|Index||4 reviews in total|
like another commenter i saw this film at a film class at csulb. it was hilarious in a subtle way. if you can appreciate that type of writing and acting you should like this film. hopefully this film gets released because for a first time try by these guys it could gain cult status like 'bottle rocket'.
Kent Osborne stars in this unusual film about suicide and a corrupt
Hollywood industry. Academy award nominee and brother of Kent, Mark
Osborne, insightfully directs this dark comedy. While Mark harbors a unique
vision and has a strong visual flair his directing may be a bit sophomoric
and unpolished in the last half. Dropping out never takes its self too
seriously and that's what saves it in the end. Consider an early scene
a chipmunk eats a branch which falls on Emile's TV wire killing the
Emile then proceeds to slit his wrist in a bloody but humorous scene.
Believe me it worked.
I had the pleasure of meeting the director and star in my film class at Cal
State Long Beach and they said is the same Kent's character Emile was the
same from "School Ties" just grown up and a lot more troubled. Emile, at
beginning is on the verge of committing suicide when he gets a call from a
slow hotel owner, Adam Arkin who offers Emile a night time job. While on
job Emile befriends a fellow colleague and gets him to agree to delivering
suicide tape to his ex girlfriend. This simple act for various reasons
escalate and soon this little tape becomes a full on Hollywood production.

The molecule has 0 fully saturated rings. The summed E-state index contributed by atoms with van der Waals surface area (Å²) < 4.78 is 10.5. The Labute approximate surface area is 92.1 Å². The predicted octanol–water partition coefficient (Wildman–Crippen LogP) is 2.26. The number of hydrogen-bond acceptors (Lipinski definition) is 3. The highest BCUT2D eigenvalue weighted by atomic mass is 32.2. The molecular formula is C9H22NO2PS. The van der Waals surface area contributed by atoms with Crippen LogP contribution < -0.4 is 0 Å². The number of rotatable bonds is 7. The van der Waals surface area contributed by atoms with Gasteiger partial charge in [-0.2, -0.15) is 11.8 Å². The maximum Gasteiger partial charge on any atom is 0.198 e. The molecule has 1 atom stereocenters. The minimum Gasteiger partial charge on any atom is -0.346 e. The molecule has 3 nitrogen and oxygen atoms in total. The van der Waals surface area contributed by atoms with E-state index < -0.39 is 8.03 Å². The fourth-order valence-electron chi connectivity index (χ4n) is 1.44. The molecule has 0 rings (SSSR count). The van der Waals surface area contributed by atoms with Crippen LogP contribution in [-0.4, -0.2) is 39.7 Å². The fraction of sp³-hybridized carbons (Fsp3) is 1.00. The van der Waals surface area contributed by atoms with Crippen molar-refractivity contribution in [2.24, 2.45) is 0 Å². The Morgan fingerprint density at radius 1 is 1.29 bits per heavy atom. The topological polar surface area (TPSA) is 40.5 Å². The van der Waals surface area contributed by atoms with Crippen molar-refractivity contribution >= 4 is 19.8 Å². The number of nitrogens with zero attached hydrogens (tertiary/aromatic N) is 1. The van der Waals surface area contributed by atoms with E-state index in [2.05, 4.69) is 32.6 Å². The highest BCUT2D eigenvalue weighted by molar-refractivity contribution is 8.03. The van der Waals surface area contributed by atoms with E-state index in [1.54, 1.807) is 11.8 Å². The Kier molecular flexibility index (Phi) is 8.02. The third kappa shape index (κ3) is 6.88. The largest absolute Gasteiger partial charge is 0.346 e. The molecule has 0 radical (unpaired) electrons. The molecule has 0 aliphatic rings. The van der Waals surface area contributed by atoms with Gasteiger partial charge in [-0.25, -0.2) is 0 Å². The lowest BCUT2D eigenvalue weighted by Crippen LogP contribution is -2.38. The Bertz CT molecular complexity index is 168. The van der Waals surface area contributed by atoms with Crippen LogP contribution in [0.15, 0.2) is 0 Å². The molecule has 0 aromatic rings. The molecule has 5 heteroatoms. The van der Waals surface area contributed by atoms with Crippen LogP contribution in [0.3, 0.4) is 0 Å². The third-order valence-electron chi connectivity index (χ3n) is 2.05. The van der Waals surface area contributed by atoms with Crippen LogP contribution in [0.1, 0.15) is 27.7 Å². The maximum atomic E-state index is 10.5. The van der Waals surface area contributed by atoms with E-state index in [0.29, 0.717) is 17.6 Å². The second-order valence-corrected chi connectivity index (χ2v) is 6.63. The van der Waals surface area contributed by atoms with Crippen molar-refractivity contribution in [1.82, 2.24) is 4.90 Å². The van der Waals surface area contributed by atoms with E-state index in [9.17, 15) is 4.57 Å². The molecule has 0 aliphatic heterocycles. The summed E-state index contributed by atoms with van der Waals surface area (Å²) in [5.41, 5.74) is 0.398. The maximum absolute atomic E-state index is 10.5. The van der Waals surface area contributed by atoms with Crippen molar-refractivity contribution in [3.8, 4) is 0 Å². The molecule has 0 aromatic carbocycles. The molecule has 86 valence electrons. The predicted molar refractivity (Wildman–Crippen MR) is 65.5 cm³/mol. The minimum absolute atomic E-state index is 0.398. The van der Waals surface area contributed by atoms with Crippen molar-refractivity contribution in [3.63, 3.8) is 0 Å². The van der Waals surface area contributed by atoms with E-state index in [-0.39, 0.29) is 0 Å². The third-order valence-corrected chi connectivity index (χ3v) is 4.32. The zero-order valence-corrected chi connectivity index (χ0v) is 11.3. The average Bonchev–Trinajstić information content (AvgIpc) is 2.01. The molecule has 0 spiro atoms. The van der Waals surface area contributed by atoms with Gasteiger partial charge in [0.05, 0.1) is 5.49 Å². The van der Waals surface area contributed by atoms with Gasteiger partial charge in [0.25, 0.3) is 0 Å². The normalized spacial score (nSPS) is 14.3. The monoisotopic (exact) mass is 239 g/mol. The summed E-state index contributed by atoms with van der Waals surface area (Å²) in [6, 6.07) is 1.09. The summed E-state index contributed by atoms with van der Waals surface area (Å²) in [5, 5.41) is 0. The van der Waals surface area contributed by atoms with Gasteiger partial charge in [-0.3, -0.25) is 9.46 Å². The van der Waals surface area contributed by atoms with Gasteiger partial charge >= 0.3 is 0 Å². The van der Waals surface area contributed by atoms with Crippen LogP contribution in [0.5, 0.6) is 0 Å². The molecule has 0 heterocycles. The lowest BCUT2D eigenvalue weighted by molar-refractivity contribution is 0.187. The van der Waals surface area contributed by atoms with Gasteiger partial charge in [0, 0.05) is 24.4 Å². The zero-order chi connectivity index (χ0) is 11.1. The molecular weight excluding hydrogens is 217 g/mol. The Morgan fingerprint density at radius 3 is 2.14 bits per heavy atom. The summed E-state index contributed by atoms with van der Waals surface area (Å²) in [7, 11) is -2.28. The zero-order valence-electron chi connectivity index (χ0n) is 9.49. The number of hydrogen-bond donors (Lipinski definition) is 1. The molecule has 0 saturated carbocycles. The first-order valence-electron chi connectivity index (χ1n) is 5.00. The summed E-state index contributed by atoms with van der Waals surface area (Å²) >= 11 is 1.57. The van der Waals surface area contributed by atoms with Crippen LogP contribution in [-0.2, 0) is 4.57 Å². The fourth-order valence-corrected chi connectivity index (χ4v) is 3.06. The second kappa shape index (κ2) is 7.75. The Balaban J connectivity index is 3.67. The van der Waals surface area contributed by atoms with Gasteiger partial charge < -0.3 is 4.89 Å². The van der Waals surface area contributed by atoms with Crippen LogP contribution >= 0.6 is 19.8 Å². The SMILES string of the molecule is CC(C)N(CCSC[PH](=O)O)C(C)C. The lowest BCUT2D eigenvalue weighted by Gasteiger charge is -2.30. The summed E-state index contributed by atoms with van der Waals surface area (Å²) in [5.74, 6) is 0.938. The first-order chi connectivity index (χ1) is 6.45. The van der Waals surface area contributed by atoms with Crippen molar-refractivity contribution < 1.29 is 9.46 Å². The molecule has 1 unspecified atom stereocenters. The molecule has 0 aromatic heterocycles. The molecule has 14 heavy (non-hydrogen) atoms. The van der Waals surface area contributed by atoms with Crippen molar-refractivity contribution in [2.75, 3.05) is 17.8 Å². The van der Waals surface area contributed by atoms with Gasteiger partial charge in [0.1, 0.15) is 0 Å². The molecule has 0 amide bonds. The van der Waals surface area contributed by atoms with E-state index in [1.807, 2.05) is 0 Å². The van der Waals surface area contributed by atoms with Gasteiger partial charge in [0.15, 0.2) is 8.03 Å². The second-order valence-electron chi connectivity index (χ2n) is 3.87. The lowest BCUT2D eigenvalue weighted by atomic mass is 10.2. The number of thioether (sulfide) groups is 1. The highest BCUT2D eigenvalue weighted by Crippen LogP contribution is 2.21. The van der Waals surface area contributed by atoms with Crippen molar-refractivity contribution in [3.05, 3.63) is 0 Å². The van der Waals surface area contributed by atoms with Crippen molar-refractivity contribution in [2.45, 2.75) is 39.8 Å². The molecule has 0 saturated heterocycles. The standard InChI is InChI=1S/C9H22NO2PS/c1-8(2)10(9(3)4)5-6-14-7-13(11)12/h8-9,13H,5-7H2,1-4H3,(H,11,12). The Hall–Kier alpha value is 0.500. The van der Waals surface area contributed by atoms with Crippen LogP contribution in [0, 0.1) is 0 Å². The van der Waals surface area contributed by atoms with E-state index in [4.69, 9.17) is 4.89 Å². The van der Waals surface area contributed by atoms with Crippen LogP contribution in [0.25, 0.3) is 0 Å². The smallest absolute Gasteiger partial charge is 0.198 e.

The goal of the movie, I think, was to show a dark and complex world of Emile in the early scenes. The colors are darker in these early scenes and they are juxtaposed with vibrant dream sequences where the look remarkable. Then as his death wish becomes more and more publicized and the crew for his documentary becomes exponentially larger the feel of the picture is purposefully that of a rushed and insincere Hollywood picture. There are some great cameos from John Stamos who plays a porno editor looking to make it big, and Katie Segal as a promiscuous barfly. The supporting cast from Second City vet David Koechner, and Vince Vieluf find a nice comic tone. The final product of "Dropping Out" lands somewhere in between Capra's Meet John Doe and Robert Altman's "The Player," but never manages to gel into a great picture, it held back its political criticisms. The message "Dropping Out" could have been a much more sharp and merciless satire, which could have made its impact better. I would still give "Dropping Out" a hearty recommendation despite its minor shortcomings. I'd give this film an 8 out of 10. This would make a decent rental if it comes out any time soon.
The plot & idea were quite interesting and deserved a much more
implementation. Both acting and directing seemed amateur at times.
I was disappointed that this supposedly independent film had very weak and quite Hollywood-style ending.
It starts out nice and twisted but grows more and more mainstream, until
the end, you're watching a Nickelodeon movie. Ironic, considering the
film's premise ridicules the same process as it happens in the making of a
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